There are lots of contract preparation automation tools out there these days as clients and (maybe) a few outside lawyers seek to make this whole contract drafting  process more efficient. In the past, I have written about Blackboiler’s automation tools. Others in the market include Juro and Spotdraft.

 

I recently came across a new entry into this competitive space made by a company called Avvoka. Avvoka is a startup that automates contract drafting, analysis, collaboration, and management tasks. The difference with the Avvoka product is that it’s designed to enable anyone in a business to at least begin the contract preparation process. The product focuses on the users in a business, not the lawyers.

 

The basic concept behind Avvoka’s platform is to have the software determine and identify what clauses are bespoke and need lawyer attention and which ones don’t

 

The basic concept behind Avvoka’s platform is to have the software determine and identify what clauses are bespoke and need lawyer attention and which ones don’t, according to Avvoka’s Head of Growth, Giles Thompson. There is a good interview of Thompson done by Charlie Uniman, which is worth a listen.

 

Avvoka does this by having the creator of the document answer various questions. The answers to those questions are then used to select standard clauses that lawyers have generated and which are typically accepted. If the answers stump the system, it identifies the questionable clauses for additional lawyer work.

 

The beauty of this, says Thompson is that it lets anyone create a contract with minimally lawyer involvement. This advantage frees up in-house council from having got spend time on contractual terms that are unnecessary. It also brings the contract drafting and negotiation closer to those in the business actually involved in the transaction and with the other side. To those who understand the business objectives and relationship.

 

Thompson says the idea is to create a platform-oriented like a consumer product. Questions in plain language that anyone can understand. Clauses that are clear, simple, and time tested.

 

And once the system creates the draft, changes can be made easily as the negotiating takes place. Always, though, if the system hits an impasse or there is a deviation, then a human lawyer can get involved.

 

The Avvoka platform is also a collaboration tool, according to Thompson. It allows business people on both sides of the contract to talk to one another so business objectives can take a front seat with legal only coming in if and where needed. Thus better preserving business relationships.

 

The software can also supply needed analytics

 

Thompson also told me that the software can also supply needed analytics. For example, it can find and use the most accepted terms across a range of contracts and then apply these clauses in response to the answers to the standard questions. Often, says Thompson, parties will object to contract terms not because they conceptually oppose them but because the contract language is not clear. The analytics can aid in rooting out the unclear clauses making the negotiation process much more straightforward.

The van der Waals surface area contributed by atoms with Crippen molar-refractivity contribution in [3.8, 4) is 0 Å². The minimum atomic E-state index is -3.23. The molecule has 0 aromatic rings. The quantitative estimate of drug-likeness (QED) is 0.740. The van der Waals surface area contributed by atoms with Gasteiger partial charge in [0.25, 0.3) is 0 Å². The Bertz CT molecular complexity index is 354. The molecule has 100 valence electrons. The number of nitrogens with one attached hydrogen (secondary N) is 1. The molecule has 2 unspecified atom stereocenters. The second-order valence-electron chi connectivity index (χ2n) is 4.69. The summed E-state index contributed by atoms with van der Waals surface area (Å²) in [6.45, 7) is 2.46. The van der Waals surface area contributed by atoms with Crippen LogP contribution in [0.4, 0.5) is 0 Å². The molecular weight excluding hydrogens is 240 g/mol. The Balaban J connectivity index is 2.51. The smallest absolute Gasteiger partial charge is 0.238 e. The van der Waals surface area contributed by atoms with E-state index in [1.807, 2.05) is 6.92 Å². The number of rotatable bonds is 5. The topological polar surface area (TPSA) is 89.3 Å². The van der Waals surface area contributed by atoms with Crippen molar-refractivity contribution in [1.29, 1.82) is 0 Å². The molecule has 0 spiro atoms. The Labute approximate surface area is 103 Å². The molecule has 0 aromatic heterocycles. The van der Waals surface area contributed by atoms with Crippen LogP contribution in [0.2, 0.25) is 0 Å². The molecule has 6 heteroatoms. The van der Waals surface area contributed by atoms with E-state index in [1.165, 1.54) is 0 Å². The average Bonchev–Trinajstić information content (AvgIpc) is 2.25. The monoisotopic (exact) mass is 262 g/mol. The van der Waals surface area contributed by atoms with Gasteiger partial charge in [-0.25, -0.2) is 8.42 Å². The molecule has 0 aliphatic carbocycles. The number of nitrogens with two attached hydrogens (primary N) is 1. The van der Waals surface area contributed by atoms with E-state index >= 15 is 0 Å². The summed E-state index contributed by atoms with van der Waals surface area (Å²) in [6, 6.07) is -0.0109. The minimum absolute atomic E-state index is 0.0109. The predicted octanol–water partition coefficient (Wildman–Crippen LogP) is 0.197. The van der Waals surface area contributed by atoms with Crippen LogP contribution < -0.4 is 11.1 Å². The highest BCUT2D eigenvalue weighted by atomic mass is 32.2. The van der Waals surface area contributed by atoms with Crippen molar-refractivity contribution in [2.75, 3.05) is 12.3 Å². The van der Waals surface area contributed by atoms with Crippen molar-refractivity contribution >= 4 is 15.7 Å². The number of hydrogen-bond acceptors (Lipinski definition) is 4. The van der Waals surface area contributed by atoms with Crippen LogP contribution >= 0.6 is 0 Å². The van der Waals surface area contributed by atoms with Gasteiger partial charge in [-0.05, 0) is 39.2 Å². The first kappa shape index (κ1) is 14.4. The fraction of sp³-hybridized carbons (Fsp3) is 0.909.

Another advantage to Avvoka’s analytics: it can identify the clauses that parties typically have conceptual problems with. This ability enables the party using the program to have a library of clauses around a particular topic: one that is neutral and one that is more aggressive, say.

 

Finally, at the end of the negation process, the system creates a contract summary of the variable points in a contract. Thompson rightly observes that once a deal is done, people often turn off and quickly forget what was really at issue and how the negotiation went. The summary provides a quick update to anyone looking at the contract in the future and getting a better idea of the pain points and overall business relationship.

 

Thompson told me users could be trained to use the system in about an hour

 

I haven’t used the system since I’m rooted in litigation, not transactions. But the questions look straightforward, and the whole platform seems intuitive. Thompson told me users could be trained to use the system in about an hour. It’s sold on a per use per month basis right now. Interestingly, Thompson told me that many people starting businesses are signing up as well as some in marketing, insurance, and online banking.

 

Avvoka’s automation tool is based on the idea that business people can create many contractual clauses without lawyer input. The trick is separating the wheat from the chaff: finding the clauses that really need a lawyer’s input. Avvoka seems to have found a way to do just that.

 

 

 


Many have speculated what the legal world will look like